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Friday, July 1, 2022

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Students work inside of the Love Library where plans are in place to open The Culturally Connected Research Hub, housed in the Latinx Resource Center. Students work inside of the Love Library where plans are in place to open The Culturally Connected Research Hub, housed in the Latinx Resource Center.
 


For Undergrad Research Opportunities, Go to the Hub

Program developed by students provides a direct connection to faculty members looking for assistance.
By Aaron Burgin
 

Last spring, a group of San Diego State University students had an idea: what if there were one place students could go to get connected to various research opportunities around campus, making that valuable find a less daunting task?

Thanks to a $13,000 grant from the Aztec Parents Fund, their brainstorm is a reality.

The Culturally Connected Research Hub, housed in the Latinx Resource Center inside of the Love Library, is in its infancy, the goal of demystifying undergraduate research opportunities and making them accessible to all students — but especially to first-generation students and historically minoritized students — is the driving force behind its development. 

“There is a real sense among a lot of students that the opportunity to understand and engage in research is sort of hovering out there, but not always clear and transparent — and particularly for our first-generation students and students of color,” said Michael Dominguez, the inaugural Augustine “Gus” Chavez Faculty Scholar for the Latinx Resource Center. Dominguez was integrally involved with the creation of the hub. 

While some of the students who worked on developing the concept “fell into” research opportunities before graduating, others didn’t and found themselves at a disadvantage when applying to graduate schools, which asked on applications if they had any research experience. 

“So the thought process was, if we could do something that would help break down the barriers and demystify the process, it would go a long way,” Dominguez said. 

Dominguez said he believes research is pivotal to the undergraduate experience, regardless of whether a student intends to pursue a graduate degree or not. 

“Undergraduate research is incredibly important because it helps students see and understand themselves as creators of knowledge,” Dominguez said. “Too often we go through classes, take classes and write papers and all we are sort of doing is parroting and reading what other folks say and sharing it back to an instructor. 

“But really what learning is about is creating knowledge, is becoming someone who produces knowledge,” Dominguez added. “What we want at San Diego State is to be producing leaders for the future who are creative, who are innovative and thinking of new ways to be in the world. Being involved in undergrad research gives you a great foundation and great experience seeing the ways in which knowledge is constructed and the ways in which we can be in part of the construction and the development of knowledge.”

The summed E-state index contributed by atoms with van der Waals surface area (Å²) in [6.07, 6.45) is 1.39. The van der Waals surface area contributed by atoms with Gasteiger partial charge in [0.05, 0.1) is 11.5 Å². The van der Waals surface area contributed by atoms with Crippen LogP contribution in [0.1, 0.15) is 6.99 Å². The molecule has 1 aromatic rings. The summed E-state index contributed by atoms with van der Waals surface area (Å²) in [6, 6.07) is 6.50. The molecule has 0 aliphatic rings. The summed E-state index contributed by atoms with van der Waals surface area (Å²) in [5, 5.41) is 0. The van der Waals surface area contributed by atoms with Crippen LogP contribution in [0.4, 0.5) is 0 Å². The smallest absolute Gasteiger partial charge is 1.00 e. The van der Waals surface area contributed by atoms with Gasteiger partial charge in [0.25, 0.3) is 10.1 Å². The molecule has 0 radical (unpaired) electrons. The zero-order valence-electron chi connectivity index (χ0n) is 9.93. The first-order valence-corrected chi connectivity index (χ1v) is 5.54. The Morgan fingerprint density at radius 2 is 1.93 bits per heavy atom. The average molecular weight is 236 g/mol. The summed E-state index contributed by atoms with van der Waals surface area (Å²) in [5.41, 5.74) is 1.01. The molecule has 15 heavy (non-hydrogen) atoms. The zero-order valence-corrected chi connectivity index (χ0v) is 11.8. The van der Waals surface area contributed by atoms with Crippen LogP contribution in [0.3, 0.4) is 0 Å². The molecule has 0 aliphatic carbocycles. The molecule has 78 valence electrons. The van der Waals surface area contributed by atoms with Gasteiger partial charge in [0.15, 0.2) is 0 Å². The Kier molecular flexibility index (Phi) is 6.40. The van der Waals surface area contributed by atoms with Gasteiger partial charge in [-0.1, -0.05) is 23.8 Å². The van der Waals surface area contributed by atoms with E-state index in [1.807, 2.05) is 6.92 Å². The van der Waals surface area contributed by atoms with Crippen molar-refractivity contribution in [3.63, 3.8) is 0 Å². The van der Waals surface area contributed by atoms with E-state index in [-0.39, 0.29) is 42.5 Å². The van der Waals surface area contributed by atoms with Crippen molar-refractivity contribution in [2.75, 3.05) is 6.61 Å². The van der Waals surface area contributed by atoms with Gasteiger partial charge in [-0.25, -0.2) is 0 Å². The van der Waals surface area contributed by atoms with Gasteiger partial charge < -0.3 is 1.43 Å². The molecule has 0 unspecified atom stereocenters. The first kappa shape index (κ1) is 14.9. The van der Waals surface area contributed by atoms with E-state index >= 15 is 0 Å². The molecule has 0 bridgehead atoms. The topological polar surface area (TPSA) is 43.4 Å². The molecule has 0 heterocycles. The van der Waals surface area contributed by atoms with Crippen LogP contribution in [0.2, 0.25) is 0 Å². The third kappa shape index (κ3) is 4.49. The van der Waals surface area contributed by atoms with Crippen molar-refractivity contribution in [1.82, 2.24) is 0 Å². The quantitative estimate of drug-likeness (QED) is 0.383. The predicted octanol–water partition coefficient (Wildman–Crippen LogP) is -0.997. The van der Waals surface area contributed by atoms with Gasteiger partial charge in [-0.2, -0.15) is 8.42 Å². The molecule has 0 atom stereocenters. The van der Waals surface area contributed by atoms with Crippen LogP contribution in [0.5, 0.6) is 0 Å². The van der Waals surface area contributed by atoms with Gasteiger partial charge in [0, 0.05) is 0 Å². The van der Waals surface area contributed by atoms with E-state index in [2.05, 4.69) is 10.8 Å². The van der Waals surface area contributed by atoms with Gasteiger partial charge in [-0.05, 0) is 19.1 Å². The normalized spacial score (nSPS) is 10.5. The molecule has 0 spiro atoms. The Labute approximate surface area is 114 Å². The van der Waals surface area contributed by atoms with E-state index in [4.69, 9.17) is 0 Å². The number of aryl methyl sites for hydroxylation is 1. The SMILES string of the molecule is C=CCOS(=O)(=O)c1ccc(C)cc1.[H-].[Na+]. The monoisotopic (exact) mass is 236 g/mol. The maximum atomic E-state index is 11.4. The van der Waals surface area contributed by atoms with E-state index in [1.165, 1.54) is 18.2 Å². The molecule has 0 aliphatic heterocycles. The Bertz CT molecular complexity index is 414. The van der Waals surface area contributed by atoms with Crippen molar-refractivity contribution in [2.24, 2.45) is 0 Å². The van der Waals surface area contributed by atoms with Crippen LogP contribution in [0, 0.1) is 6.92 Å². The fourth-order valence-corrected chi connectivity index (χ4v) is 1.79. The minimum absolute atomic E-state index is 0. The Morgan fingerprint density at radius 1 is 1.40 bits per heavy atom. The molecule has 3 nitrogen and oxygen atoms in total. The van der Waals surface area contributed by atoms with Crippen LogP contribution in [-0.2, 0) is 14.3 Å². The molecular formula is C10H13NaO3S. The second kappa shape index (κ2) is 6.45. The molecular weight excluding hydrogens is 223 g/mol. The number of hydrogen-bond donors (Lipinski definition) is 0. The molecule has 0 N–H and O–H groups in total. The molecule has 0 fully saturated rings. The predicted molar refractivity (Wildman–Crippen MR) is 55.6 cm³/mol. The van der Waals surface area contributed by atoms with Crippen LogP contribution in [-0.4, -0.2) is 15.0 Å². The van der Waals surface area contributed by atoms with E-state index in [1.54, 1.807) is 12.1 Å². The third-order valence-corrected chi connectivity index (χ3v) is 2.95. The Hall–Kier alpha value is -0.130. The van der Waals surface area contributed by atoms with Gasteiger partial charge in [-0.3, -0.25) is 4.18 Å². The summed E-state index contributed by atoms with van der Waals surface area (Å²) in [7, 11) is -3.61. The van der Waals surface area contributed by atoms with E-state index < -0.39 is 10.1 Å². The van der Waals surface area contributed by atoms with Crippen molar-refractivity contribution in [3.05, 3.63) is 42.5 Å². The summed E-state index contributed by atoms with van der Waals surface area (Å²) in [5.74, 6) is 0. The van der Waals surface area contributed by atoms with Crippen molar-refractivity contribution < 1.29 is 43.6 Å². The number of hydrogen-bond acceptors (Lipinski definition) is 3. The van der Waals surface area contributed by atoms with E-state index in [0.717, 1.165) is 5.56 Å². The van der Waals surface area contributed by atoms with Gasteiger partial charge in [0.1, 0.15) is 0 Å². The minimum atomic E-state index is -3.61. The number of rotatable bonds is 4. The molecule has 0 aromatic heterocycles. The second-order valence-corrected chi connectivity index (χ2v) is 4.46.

The LRC used the Aztec Parents Fund grant to bring in Mariano Lozano Soto, a graduate assistant, to serve as co-executive director of the hub. 

Lozano Soto called the experience developing the hub “refreshing.”

“Students have a desire to have more opportunities to engage in research,” Lozano Soto said. “So far, It has been a great experience being able to engage with students or faculty who have the same interests.”

The hub hosted its first event of the spring semester on Feb. 22, a Zoom session with Mahasweta Sarkar, a professor in the Department of Electrical and Computer Engineering. Lozano Soto said the forum gave students an opportunity to learn about research opportunities in that department directly from a member of the faculty, eliminating one of the barriers that students often face when trying to engage in undergraduate research.

“One of the first questions students have is ‘Where do I go?’ followed by ‘Can I talk to this faculty member?’” Lozano Soto said. “By normalizing these conversations and establishing direct communication with the faculty, we get rid of that barrier of anxiety of talking to professors.”  

Last semester, the hub began outreach efforts with faculty members in various departments, including Latin American studies, sociology, history, education, science and engineering. Building these relationships will allow for the hub to become that gateway for students to those research opportunities, Lozano Soto said. 

This semester, they will host faculty highlights like the one with Sarkar and end the semester with a bigger “meet and greet” with multiple faculty members, with the date yet to be determined. 

Dominguez reiterated that the goal is to not be a “center” but a true hub. It’s all about connecting people, he said. 

“We know there are great programs in every college, and they’re probably in department meetings or faculty meetings wondering ‘Why aren’t we getting as many students signing up for this (research opportunity)?’” Dominguez said. “I’m sure those kinds of conversations are happening, so we want to basically help them answer that question and help them address those challenges.”